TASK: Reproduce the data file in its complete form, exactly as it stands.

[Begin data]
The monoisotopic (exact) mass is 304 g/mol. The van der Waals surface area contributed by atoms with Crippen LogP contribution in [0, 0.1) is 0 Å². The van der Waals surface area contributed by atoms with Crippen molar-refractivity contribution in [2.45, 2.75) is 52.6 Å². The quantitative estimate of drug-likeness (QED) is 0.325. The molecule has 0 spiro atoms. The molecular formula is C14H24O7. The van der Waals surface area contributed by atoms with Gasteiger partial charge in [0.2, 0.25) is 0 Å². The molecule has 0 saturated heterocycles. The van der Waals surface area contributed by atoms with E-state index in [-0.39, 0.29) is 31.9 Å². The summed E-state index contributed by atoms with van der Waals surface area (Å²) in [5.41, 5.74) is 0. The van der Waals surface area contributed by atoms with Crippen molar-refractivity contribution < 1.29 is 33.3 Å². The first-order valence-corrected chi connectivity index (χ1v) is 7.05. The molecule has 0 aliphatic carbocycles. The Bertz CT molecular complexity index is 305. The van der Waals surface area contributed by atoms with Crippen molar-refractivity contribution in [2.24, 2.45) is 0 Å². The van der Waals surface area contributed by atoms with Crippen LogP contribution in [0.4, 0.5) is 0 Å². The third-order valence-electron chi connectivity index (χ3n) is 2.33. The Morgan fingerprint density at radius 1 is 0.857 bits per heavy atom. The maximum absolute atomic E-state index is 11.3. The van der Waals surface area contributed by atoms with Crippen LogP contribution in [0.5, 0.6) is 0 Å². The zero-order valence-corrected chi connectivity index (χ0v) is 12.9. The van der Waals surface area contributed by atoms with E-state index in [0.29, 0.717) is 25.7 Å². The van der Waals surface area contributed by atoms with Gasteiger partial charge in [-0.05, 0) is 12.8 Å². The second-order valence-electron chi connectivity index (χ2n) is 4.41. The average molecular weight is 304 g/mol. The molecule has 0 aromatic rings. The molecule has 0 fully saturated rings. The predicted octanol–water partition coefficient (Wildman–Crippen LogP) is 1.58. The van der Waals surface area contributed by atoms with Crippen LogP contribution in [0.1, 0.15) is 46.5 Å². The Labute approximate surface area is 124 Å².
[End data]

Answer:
The monoisotopic (exact) mass is 304 g/mol. The van der Waals surface area contributed by atoms with Crippen LogP contribution in [0, 0.1) is 0 Å². The van der Waals surface area contributed by atoms with Crippen molar-refractivity contribution in [2.45, 2.75) is 52.6 Å². The quantitative estimate of drug-likeness (QED) is 0.325. The molecule has 0 spiro atoms. The molecular formula is C14H24O7. The van der Waals surface area contributed by atoms with Gasteiger partial charge in [0.2, 0.25) is 0 Å². The molecule has 0 saturated heterocycles. The van der Waals surface area contributed by atoms with E-state index in [-0.39, 0.29) is 31.9 Å². The summed E-state index contributed by atoms with van der Waals surface area (Å²) in [5.41, 5.74) is 0. The van der Waals surface area contributed by atoms with Crippen molar-refractivity contribution < 1.29 is 33.3 Å². The first-order valence-corrected chi connectivity index (χ1v) is 7.05. The molecule has 0 aliphatic carbocycles. The Bertz CT molecular complexity index is 305. The van der Waals surface area contributed by atoms with Crippen molar-refractivity contribution in [2.24, 2.45) is 0 Å². The van der Waals surface area contributed by atoms with Crippen LogP contribution in [0.4, 0.5) is 0 Å². The third-order valence-electron chi connectivity index (χ3n) is 2.33. The Morgan fingerprint density at radius 1 is 0.857 bits per heavy atom. The maximum absolute atomic E-state index is 11.3. The van der Waals surface area contributed by atoms with Crippen LogP contribution in [0.5, 0.6) is 0 Å². The zero-order valence-corrected chi connectivity index (χ0v) is 12.9. The van der Waals surface area contributed by atoms with E-state index in [0.29, 0.717) is 25.7 Å². The van der Waals surface area contributed by atoms with Gasteiger partial charge in [-0.05, 0) is 12.8 Å². The second-order valence-electron chi connectivity index (χ2n) is 4.41. The average molecular weight is 304 g/mol. The molecule has 0 aromatic rings. The molecule has 0 fully saturated rings. The predicted octanol–water partition coefficient (Wildman–Crippen LogP) is 1.58. The van der Waals surface area contributed by atoms with Crippen LogP contribution in [0.1, 0.15) is 46.5 Å². The Labute approximate surface area is 124 Å².